Taoka pūoro wānaka for Te Matatini
Traditional Ngāi Tahu instruments will be showcased during the Te Matatini 2015 pōwhiri in North Hagley Park, Christchurch on 4 March.
Tony Smith, (Ngāi Tahu – Ngāti Irakehu), one of the tutors for a planned taoka pūoro wānaka to be held at Ōtākou Marae from 30 January to 1 February, says Te Matatini gives the opportunity to expose people to the sounds of Ngāi Tahu tīpuna.
“We all know that kapa haka, songs and actions are a big part of Te Ao Māori and there is no doubt that instruments and chants would have been accompaniments, he says.
“Many of the taoka pūoro traditions were lost due to the introduction of missionaries and colonialisation. We want to take this opportunity to showcase Ngāi Tahu instruments and how we’re trying to revive them.”
Whānau are invited to attend two wānaka in the lead up to the Te Matatini performance. Organisers hope whānau will get involved and contribute to the exciting task of creating a piece that acknowledges the elements of Te Waipounamu – one that resonates with Ngāi Tahu whānui.
“This is an opportunity for them to be a part of a process of organizing a huge pōwhiri – it’s a once in a lifetime thing,” says Tony.
Mahina Ina Kaui (Ngāi Tahu – Kati Huirapa ki Puketeraki), will also teach during the wānaka and perform during the pōwhiri. She says the group will need both women and men as the sounds they produce often complement one another.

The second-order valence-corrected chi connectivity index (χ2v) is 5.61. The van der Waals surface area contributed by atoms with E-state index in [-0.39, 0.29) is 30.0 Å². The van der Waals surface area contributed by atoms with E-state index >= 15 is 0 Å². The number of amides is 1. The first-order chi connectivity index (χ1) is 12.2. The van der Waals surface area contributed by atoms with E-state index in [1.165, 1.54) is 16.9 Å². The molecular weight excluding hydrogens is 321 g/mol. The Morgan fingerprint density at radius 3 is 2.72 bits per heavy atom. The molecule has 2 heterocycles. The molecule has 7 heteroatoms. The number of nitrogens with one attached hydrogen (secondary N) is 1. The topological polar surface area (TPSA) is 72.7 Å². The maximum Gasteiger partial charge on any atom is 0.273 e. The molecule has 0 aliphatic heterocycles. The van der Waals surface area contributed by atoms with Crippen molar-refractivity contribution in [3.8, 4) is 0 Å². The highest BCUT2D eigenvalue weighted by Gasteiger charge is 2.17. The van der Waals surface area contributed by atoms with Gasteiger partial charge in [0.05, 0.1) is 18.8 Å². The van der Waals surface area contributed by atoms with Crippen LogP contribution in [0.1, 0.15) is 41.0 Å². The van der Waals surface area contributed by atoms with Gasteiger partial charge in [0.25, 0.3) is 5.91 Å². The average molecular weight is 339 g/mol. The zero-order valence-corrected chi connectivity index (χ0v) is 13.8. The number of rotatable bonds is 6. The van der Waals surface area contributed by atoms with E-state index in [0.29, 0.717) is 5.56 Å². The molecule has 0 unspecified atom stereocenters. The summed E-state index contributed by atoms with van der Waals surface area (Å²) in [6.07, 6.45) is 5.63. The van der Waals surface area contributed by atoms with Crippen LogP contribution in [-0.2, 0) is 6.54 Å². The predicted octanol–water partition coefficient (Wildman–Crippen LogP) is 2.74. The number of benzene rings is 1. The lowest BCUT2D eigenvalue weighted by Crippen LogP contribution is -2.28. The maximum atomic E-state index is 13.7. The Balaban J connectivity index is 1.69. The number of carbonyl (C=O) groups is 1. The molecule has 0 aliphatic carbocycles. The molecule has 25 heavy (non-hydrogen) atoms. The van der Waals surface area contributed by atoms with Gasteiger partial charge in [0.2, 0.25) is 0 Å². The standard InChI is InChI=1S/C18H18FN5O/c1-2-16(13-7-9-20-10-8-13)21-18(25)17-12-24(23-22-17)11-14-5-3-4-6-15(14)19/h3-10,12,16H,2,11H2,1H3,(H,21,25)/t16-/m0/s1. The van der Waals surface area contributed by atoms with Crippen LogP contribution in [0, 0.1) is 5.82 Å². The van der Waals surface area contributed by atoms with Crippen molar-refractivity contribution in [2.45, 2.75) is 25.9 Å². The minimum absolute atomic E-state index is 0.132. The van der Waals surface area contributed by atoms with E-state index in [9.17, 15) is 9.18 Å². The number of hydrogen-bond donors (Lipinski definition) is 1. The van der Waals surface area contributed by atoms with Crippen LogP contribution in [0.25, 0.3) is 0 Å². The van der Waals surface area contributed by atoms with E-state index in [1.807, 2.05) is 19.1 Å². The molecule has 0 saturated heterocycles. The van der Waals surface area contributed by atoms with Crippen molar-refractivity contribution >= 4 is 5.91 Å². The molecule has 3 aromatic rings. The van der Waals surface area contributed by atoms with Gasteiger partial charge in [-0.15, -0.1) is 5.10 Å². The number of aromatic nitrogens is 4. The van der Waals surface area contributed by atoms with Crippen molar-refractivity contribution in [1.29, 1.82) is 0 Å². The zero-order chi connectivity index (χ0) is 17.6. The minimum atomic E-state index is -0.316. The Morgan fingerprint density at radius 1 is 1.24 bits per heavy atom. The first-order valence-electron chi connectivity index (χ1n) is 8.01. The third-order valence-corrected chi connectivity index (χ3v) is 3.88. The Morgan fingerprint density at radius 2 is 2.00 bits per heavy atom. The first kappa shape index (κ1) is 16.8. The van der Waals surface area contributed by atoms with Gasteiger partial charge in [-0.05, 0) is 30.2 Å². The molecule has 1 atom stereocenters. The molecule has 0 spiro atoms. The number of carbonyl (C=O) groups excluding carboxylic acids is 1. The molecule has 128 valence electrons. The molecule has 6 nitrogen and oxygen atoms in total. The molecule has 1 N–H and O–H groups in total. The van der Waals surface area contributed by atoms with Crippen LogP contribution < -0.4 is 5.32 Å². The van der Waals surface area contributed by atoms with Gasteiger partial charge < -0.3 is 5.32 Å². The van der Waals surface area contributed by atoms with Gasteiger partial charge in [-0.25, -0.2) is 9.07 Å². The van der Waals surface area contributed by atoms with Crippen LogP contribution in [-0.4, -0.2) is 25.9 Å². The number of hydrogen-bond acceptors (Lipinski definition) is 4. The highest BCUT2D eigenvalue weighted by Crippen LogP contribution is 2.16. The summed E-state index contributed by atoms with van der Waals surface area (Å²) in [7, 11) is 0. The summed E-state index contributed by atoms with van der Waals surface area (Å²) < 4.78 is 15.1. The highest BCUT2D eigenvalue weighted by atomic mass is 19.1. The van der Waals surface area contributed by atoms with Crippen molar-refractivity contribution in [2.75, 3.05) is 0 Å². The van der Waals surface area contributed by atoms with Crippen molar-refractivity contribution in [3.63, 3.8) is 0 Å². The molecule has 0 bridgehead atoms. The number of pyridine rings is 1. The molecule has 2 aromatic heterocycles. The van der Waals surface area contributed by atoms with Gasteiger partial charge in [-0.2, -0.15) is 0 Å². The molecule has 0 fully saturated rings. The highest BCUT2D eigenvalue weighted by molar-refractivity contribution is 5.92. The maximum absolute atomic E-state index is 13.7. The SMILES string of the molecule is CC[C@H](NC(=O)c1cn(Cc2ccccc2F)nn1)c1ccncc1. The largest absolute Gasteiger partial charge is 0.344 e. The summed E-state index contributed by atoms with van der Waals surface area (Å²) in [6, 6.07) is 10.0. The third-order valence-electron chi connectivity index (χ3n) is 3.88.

“Hine Raukatauri is the Māori goddess of the flutes, she is a feminine goddess, so traditionally women would play her instruments,” she says.
Mahina encourages all whānau who have an interest in taoka pūoro to attend the wānaka, especially rangatahi.
“They don’t have to be skilled at playing the instruments to be a part of the opening sound piece at Te Matatini. We have certain instruments – like the tumu tumu (a found percussion instrument) – that we can give them to play,” she says.
Without giving too much away, Mahina says the duration of the Te Matatini sound piece could be up to four minutes.
“We’ll be starting off with the pahu – they are made of pounamu and are like gongs. There will be a solitary one, that will start the whole thing off.
“The last part will be the sound of the pūtātara and that will indicate to whānau that it’s time to come on board and do the karanga.
At this weekend’s wānaka, Mahina says whānau will learn about various taoka pūoro and then they will compose and record the music together, so they can take away soundscapes and rehearse in their own time.
The group has scheduled a second wānaka that will be held from Friday, 13 February to Sunday, 15 February in Wairewa. If anyone is interested in attending, please contact Mahina on 027 889-3518 or 03 383-4728.